Week 3: California, I will return.
My tired eyes woke up to the rustling of other hikers at 04:30 in the morning, who were wasting no time to get the hell out of California. These were the thru-hikers who had spent three months walking from the Mexican border and knew the decisions that benefited their hike— I am 3-weeks old continuing the learn from bad decisions.
I was given three options to complete the notorious climb out of Seiad Valley: take the road for shade and water, climb out before sunrise, or climb after sunset. I chose pancakes — no not the 5lb pancake challenge — and unlimited coffee that would energize my sore, filthy calves to shoot me up that 10-mile climb. Bad decision. Let’s walk through it:
The Day Before
“Hey Mermaid, guess what today is?”
We flew down the narrow footpath absent -minded of the elevation loss with pancake blinders around each eye. Overestimating our abilities, we attempted to complete 15-miles by noon. Each rhythmic footstep felt like another tick up the sun’s thermostat and tick down on my body’s speedometer. The Northern California summer heat was daring us to do something rash. In spite of the heat the final 6-mile road walk came with ease. We even scared a bear with our fast-walking; albeit, the bear ran away up the mountain in about 15 seconds so I am still shocked he was scared at all of our “speed” walking.
We came up to the diner and a sad paper sign was flipped towards the outside.
No reward. No pancakes today.
Refusing the leave the tiny town without some damn pancakes, we would stay the night to have early morning pancakes before the 10-mile climb.
The Day Of
SLEPT-IN. After hearing the well-disciplined thruhikers hit the trail at 4:30AM I rolled over on my side and escaped back into my dreams.
Woken in a spastic jolt, we broke camp and walked over to the diner.
9:00 (65°F) complete packing
10:00 (78°F) finally eat those delicious fluffy damn pancakes
11:00 (88°F) finish 6th cup of coffee
12:00 (92°F) become delusional from the caffeine high and start the 10-miles
The sane part of my brain screamed at the stupidity that was causing us to conquer this task which had become more difficult than it had to be. We do, however, have to live with the consequences of our own decisions, and with that, we threw the packs on our backs and started the trek.
Everyday we watched the 14,000 feet of Mt. Shasta fade into the opaque blue of distant ridgelines. The mountain that seemed to beckon me toward its shadow at the beginning was now urging me on towards the Oregon border. A massive mile stone in a PCT thru-hiker’s journey— err, I should say typical northbound (NOBO) journey.
Briefly meeting people who started hiking back in March and April was exciting: what do they know, what do they eat, what secrets do they contain?! Crossing the border, however, I felt like a fraud. What took them three months costed me only three weeks. They cheered because the state of California was complete and I could feel the joy flowing from their exhausted smiles. As I cheered along with those who looked forward, I looked back— this was not goodbye.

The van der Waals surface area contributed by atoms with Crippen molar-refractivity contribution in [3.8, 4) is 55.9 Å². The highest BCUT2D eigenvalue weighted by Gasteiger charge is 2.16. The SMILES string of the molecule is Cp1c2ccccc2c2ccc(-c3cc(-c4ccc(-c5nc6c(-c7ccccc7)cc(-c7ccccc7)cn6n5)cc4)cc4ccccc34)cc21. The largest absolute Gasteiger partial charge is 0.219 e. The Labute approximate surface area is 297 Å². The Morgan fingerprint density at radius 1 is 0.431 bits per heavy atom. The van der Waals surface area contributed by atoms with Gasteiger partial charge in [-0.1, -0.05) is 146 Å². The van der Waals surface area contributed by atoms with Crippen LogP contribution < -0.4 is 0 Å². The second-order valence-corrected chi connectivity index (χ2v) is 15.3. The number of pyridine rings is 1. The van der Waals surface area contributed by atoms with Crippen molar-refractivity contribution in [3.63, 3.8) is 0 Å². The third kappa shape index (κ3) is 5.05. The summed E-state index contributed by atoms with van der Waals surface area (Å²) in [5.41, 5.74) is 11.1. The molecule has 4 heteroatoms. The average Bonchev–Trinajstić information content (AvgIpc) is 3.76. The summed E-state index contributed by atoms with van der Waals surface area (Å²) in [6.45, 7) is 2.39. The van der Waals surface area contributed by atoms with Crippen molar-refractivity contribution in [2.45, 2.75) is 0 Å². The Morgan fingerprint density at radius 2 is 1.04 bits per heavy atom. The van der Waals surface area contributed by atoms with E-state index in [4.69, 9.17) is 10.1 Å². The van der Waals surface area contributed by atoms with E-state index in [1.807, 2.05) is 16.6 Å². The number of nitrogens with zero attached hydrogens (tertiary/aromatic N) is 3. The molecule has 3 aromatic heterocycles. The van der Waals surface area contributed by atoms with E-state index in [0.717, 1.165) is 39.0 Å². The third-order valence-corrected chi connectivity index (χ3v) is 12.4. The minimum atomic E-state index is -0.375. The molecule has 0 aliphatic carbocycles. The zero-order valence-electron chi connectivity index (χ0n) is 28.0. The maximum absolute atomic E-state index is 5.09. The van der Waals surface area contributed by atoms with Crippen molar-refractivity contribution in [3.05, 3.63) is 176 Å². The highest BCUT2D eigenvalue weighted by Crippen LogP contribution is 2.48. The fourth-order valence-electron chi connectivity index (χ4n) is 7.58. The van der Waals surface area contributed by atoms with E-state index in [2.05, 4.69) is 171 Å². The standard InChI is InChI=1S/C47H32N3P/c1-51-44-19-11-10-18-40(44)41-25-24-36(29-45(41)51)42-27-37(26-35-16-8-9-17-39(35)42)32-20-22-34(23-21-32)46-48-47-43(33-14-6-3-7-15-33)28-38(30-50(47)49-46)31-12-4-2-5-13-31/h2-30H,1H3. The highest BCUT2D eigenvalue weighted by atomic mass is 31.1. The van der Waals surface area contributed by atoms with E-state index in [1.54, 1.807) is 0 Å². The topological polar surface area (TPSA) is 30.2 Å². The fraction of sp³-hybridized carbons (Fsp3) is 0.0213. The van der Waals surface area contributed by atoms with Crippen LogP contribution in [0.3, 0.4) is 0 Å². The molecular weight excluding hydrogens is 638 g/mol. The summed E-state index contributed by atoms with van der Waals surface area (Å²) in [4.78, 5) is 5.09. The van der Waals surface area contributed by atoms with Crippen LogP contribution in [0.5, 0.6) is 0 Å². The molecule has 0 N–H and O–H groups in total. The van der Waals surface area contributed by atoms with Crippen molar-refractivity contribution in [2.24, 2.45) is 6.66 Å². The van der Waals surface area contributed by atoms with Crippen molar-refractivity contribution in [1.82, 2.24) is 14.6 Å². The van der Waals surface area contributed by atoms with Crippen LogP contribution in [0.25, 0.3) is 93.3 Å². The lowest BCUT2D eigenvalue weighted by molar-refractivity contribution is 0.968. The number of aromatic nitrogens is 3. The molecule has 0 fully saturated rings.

One CA Section Down
The constant climbs of Northern California (NorCal) are best remembered by my sore feet. When I look back, starting in NorCal was an excellent decision. The feeling of being a fraudulent thru-hiker is subdued by the knowing that I will return to finish this beautiful state.
The first three weeks were filled with overexertion, long and hot water carries, painful feet, and irritated shoulders. Mornings varied from early and motivated to late and slow. Looking back at the border I smiled knowing I have so much to look forward to.
Oregon, Washington, and Behind
The “final” two states I believe will be incredible, but that feeling of incompletion lingers as I trek toward the Canadian border. This imposter syndrome will come again as I touch the border in what feels like a random moment of the hike— no distinctive beginning, middle, and end.
This is what comes with a Flip-Flop thru-hike. You get the freedom of choosing your own adventure while the mass majority sticks to the ‘purist’ way of completing a long trail. Parts of me wish I could be celebrating just like many I’ve met, yet the benefit of this odd hike will be the absence of snow, mosquitos, and fires!
This website contains affiliate links, which means The Trek may receive a percentage of any product or service you purchase using the links in the articles or advertisements. The buyer pays the same price as they would otherwise, and your purchase helps to support The Trek's ongoing goal to serve you quality backpacking advice and information. Thanks for your support!
To learn more, please visit the About This Site page.